Hidden
by Eve Kenin
(Shomi, $6.99, PG-13) ISBN 978-0-505-52761-5
****
Eve Kenin is the alter-ego of Eve Silver. Unlike other readers, I don't find the latter's gothic romances particularly memorable. Hidden, a gritty, fast-paced futuristic romance with a hard-headed heroine and a hero to die for, is another matter. Kenin/Silver may have found her true calling.

Tatiana has spent years imprisoned in an underground laboratory where she was used as a guinea pig for scientific experiments. She has since escaped, but carries the marks of human engineering in her ability to read people's minds through touch, to self-heal from the worst wounds and to use her body like a knife. Other scars from this experience, like her dislike for human contact and touch, are less visible. She roams the icy wastes of post-apocalyptic landscapes looking for the man who exploited her unique genetic make-up to create a deadly virus. She plans to kill him and save what remains of mankind from total disaster.

In the course of her search, Tatiana runs into Tristan, who has his own inner and outer demons to pursue. When he realizes Tatiana has been exposed to contaminated blood, he is determined to lure her into his underground hiding place and hold her there until she dies. He cannot afford to let the contagion spread above ground.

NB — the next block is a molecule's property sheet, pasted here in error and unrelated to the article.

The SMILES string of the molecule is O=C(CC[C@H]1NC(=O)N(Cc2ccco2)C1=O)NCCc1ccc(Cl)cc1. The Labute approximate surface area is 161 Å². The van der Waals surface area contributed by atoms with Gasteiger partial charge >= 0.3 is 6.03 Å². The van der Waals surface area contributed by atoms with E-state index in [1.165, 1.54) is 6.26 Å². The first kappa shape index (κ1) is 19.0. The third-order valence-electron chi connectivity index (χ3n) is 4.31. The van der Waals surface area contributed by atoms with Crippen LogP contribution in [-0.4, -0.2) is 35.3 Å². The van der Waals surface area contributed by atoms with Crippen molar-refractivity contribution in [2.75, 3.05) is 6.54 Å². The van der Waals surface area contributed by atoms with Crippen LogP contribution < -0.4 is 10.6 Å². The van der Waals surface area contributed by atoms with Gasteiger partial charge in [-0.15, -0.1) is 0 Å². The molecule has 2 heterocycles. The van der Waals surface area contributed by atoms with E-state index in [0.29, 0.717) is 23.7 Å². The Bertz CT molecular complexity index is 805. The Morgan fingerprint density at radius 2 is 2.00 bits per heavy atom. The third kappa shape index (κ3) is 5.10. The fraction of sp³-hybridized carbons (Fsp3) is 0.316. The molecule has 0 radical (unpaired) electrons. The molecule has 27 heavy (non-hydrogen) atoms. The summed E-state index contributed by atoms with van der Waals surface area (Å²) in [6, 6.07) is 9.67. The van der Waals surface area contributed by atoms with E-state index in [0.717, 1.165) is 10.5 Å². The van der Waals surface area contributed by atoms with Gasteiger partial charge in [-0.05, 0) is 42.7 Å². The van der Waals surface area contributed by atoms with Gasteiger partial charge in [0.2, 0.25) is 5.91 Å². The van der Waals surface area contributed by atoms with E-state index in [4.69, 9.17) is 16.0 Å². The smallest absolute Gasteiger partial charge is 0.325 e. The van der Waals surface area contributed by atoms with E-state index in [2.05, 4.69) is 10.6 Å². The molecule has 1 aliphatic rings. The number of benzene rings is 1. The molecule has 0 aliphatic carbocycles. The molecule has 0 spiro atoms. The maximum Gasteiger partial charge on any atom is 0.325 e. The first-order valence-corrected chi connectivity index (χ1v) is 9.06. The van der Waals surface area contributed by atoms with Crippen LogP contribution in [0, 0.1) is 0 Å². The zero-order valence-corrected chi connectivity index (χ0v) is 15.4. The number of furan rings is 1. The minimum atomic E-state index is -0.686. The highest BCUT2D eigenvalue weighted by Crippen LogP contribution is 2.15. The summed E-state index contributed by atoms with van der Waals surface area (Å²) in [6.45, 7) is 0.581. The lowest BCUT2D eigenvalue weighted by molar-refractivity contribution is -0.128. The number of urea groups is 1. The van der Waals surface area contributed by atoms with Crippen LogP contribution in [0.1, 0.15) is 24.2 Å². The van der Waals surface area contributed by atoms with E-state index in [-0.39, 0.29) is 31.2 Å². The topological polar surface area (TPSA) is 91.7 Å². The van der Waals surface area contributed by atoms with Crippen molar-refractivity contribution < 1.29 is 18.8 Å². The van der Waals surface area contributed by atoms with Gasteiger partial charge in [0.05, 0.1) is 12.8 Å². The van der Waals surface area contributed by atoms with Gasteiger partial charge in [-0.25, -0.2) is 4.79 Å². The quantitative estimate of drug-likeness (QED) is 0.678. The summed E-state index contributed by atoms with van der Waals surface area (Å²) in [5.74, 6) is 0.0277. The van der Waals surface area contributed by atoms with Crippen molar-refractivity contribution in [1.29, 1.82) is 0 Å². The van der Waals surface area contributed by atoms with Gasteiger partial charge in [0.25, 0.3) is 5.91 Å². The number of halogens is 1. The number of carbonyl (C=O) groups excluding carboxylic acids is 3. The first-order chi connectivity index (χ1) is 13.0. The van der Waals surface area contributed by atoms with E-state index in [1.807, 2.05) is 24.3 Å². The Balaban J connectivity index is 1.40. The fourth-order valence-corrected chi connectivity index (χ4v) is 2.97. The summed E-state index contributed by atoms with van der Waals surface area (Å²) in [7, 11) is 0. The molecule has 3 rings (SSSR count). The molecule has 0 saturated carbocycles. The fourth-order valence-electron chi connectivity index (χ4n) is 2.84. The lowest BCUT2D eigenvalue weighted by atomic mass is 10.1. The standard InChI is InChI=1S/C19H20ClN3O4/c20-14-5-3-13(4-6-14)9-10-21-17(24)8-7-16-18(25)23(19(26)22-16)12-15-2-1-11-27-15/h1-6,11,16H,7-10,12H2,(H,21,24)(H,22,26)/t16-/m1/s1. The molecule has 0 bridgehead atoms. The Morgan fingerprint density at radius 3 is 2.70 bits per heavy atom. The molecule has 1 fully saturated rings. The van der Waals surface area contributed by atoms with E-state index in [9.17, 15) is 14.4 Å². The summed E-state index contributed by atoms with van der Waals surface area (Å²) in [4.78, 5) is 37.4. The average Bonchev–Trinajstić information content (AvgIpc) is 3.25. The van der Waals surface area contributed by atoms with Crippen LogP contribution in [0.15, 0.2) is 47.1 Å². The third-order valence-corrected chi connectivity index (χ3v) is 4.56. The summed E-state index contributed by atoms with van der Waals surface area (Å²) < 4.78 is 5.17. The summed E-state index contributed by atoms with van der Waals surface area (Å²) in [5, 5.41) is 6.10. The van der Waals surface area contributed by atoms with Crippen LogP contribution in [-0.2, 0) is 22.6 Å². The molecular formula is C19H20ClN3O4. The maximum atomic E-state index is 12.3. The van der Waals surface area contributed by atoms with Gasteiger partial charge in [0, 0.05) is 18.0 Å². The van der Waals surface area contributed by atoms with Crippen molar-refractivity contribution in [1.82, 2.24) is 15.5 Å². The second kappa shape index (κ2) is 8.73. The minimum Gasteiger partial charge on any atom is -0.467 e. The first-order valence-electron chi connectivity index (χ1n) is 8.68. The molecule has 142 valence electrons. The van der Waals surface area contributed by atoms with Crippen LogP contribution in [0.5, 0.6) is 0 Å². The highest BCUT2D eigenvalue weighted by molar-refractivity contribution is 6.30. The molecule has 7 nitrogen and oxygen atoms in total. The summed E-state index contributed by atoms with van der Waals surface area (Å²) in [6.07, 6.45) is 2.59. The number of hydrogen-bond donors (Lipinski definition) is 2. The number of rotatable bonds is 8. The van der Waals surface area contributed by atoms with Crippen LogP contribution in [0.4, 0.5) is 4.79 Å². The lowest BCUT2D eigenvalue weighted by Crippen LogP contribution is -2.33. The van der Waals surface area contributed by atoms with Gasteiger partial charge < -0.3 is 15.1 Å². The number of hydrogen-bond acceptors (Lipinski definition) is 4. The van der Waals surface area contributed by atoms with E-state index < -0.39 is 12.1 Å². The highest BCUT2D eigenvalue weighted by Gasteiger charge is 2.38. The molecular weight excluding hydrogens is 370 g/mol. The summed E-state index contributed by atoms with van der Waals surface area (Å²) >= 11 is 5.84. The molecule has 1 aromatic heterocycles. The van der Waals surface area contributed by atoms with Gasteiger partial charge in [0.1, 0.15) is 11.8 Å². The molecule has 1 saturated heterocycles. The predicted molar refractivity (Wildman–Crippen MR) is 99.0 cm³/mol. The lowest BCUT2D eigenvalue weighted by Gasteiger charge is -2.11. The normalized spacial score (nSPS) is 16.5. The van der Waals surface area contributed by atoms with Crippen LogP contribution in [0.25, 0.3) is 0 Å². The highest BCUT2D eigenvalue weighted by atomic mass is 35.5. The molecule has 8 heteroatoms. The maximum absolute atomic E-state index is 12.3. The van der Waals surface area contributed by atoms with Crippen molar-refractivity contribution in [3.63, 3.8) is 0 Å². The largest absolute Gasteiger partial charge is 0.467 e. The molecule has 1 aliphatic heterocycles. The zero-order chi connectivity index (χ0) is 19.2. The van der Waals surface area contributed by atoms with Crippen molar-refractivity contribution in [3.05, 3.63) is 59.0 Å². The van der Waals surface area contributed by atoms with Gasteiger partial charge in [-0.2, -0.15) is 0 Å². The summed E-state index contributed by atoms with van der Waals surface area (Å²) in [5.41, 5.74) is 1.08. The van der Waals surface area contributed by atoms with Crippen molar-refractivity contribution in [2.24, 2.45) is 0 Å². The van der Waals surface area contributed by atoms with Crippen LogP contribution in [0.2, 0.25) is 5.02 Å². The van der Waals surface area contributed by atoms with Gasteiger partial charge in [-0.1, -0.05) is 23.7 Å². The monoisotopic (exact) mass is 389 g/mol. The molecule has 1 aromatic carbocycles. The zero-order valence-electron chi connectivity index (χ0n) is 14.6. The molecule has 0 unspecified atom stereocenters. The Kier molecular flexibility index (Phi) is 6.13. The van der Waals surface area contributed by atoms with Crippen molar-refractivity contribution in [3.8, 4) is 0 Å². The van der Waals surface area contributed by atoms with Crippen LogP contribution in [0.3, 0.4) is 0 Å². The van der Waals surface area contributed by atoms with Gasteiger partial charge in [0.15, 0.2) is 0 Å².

Naturally wary, Tristan and Tatiana are slow to catch on to the other's secrets and even slower to reveal their own. This might make it hard for them to give into their mutual attraction, but it certainly racks up the sexual tension. Suspense is not neglected, as they have to fight on several fronts.

I liked both Tristan and Tatiana, whose reactions and attitudes make total sense. Despite their own problems and desires, they always have their eyes on what it is truly important. After coming across so many spoilt, self-centered and whiny characters, I found their stance both very mature and extremely admirable.

The novel really excels in its world-building. Tatiana and Tristan occupy a universe where our political and topographical geographies have become meaningless. The new allegiances, medical discoveries and even hominoid-like races that have prevailed since catastrophe struck are quite fascinating. They are also utterly realistic. With a few well-placed words, Kenin conveys the desolation of life in a subzero climate (think Mad Max set in the artic zone).

Tristan and Tatiana could have done with a better villain. Theirs is too caricatural. I also found one or two plot details a little confusing and the details about their fights and escapes routes a tad overwhelming. None of this will deter me from going back from more, starting with Driven the first book in this promising new series.  

--Mary Benn


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